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India To Tax More Merger Deals

by Lorys Charalambous,, Cyprus

04 June 2012

The Indian government has a list of corporate merger deals from which it hopes to claw back billions of dollars in back taxes with a proposed retrospective amendment to income tax law.

An Indian government official told reporters recently that the government has set its sights on up to 20 M&A deals which share similar characteristics to Vodafone's takeover of Hutchinson Essar's Indian business, and which erupted into a five year fight between the British telecoms giant and the Indian tax authorities.

The official indicated that under the new legislation, about INR400bn (USD7bn) in additional revenues could be raised from these deals.

The controversial proposal to amend the Income Tax Act was announced by Finance Minister Pranab Mukherjee in the 2012 Union Budget in response to the Supreme Court's backing of Vodafone.

In January, the Supreme Court ruled that the company was not liable for a USD2.2bn bill in back taxes and penalties in connection with its acquisition of a majority stake in mobile phone company Hutchinson Essar in 2007. The government was also ordered to repay the USD496m deposit paid by Vodafone in late 2010, plus 4% interest.

In the Vodafone case, the tax authorities took issue with the way that this transaction was structured, which involved Vodafone International Holdings, a Dutch-registered subsidiary of Vodafone Group, making the USD11bn payment to a Cayman Islands-registered subsidiary of HTIL, in order to acquire a 67% stake in Hutchinson Essar.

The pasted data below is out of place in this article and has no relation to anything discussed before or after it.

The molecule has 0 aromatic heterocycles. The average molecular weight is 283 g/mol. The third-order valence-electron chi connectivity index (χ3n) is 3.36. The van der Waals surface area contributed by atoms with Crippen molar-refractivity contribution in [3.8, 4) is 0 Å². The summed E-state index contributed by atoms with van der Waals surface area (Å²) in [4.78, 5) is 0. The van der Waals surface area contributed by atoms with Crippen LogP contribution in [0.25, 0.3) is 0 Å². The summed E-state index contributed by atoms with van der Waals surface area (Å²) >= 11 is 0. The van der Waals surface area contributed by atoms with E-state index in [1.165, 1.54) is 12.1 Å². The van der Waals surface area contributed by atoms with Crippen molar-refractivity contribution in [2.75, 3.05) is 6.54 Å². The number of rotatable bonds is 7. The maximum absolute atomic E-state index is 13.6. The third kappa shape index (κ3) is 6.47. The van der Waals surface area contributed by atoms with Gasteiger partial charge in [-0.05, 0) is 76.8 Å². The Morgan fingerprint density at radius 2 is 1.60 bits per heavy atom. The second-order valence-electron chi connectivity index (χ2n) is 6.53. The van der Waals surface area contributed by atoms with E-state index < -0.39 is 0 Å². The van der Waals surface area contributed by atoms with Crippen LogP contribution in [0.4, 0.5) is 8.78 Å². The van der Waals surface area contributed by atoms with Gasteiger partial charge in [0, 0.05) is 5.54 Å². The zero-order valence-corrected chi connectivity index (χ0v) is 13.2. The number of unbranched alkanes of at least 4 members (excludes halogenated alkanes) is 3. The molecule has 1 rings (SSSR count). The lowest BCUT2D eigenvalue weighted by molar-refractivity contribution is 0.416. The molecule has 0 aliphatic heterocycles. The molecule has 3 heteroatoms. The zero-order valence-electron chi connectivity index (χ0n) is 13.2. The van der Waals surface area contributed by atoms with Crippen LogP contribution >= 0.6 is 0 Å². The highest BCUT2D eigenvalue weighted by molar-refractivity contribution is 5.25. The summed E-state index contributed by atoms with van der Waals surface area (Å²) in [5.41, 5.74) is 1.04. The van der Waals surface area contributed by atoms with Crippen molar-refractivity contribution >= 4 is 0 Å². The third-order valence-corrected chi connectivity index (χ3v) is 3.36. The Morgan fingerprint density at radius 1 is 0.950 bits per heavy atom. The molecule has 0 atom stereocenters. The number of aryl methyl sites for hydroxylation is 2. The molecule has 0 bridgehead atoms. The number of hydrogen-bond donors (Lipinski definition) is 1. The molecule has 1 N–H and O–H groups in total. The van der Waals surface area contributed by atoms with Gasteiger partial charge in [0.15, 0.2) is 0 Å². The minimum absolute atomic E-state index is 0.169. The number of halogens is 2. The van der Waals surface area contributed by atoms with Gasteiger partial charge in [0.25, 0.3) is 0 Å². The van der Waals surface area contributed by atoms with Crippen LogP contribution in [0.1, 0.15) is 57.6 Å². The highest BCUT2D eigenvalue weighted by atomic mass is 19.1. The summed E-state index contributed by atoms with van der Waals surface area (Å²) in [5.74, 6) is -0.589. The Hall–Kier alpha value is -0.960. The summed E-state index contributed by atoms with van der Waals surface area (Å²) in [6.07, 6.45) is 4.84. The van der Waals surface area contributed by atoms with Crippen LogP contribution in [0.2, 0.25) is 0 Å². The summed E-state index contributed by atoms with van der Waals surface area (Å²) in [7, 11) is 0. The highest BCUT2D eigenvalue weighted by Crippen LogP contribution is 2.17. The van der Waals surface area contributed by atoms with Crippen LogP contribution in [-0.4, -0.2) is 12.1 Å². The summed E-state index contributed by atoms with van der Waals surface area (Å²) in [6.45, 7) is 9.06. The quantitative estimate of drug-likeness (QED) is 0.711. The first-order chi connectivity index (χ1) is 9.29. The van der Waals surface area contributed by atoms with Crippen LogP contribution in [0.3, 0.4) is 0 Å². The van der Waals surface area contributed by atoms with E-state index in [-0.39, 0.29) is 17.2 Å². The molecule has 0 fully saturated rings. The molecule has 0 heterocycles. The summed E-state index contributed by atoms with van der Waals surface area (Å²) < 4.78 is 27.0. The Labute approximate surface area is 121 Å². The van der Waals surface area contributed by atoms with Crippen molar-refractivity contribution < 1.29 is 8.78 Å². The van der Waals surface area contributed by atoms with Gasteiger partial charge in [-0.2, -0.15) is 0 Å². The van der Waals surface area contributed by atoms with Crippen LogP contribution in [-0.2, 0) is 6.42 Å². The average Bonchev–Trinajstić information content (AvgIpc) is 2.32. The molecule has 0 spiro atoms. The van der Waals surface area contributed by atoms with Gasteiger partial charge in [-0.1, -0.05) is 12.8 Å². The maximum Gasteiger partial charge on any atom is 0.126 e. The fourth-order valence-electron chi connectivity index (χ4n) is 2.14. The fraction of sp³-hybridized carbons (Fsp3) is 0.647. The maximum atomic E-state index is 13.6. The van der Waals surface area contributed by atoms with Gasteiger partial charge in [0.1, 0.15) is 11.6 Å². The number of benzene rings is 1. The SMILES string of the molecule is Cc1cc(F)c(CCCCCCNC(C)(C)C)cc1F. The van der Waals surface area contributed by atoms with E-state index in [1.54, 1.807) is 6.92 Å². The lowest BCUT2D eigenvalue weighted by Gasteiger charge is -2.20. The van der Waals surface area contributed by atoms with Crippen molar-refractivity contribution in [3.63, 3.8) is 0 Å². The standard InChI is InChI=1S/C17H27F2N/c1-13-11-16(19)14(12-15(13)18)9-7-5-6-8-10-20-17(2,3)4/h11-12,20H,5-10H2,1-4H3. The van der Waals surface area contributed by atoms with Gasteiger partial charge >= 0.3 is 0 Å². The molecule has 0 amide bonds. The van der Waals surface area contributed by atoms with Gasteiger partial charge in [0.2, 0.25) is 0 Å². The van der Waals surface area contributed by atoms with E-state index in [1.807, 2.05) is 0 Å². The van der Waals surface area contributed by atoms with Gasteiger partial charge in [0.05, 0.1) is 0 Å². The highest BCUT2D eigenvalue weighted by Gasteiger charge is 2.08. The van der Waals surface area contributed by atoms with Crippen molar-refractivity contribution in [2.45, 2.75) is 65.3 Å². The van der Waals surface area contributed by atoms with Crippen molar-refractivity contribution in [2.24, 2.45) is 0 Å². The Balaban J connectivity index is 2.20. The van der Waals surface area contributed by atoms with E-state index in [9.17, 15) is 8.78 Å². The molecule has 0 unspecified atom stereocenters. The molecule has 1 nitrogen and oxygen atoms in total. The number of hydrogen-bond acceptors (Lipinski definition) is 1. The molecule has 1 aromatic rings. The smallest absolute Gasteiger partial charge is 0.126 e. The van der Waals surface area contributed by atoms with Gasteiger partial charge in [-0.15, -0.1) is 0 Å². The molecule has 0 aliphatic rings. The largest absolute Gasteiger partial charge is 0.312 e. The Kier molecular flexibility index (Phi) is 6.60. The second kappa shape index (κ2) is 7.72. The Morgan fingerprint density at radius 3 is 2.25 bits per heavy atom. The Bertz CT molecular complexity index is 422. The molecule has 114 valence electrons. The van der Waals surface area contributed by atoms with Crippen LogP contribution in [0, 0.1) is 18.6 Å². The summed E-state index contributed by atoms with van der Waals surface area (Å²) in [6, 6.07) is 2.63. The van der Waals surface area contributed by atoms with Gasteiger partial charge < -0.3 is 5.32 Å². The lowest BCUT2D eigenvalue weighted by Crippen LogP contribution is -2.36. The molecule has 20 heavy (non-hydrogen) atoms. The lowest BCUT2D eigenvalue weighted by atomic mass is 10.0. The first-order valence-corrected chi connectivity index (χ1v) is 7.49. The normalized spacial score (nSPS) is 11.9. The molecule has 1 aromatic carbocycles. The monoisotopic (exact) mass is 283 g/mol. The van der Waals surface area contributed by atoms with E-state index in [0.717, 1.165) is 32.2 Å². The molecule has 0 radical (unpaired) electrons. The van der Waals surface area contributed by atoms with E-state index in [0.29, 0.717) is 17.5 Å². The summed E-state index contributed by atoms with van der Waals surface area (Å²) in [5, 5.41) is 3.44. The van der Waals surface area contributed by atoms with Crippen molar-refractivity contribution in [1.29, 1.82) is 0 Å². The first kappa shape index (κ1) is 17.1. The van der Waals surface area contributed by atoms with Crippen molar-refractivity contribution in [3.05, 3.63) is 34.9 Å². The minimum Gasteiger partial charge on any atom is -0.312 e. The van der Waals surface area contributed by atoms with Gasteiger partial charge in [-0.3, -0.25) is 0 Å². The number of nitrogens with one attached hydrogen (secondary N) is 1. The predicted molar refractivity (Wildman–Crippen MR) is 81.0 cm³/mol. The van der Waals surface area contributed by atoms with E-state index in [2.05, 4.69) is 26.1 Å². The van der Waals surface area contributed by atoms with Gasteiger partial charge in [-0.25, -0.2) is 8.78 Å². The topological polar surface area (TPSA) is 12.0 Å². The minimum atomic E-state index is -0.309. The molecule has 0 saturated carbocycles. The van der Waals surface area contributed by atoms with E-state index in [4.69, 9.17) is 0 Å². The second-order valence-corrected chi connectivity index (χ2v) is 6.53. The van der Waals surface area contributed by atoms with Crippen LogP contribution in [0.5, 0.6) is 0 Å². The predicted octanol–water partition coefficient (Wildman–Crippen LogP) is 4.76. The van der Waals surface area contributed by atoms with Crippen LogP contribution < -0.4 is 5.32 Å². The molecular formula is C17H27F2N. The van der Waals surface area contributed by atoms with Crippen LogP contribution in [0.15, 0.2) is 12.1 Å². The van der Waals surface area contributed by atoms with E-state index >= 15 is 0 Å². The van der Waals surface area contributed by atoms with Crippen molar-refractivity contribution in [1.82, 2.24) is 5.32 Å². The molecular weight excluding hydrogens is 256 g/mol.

In a bid to catch such transactions - a major route for foreign investment into India - in the Indian tax net, Finance Bill 2012 clarifies that “an asset or a capital asset being any share or interest in a company or entity registered or incorporated outside India shall be deemed to be and shall always be deemed to have been situated in India if the share or interest derives, directly or indirectly, its value substantially from the assets located in India”.

The government has decided to backdate this amendment to 1962 when the current income tax legislation was introduced. However, business groups in India fear that such a drastic move could backfire on the government because it would seriously damage India's reputation as a stable and predictable place to do business.

TAGS: tax | business | holding company | India | law | mergers and acquisitions (M&A) | offshore | controlled foreign corporations (CFC) | legislation | triangulation

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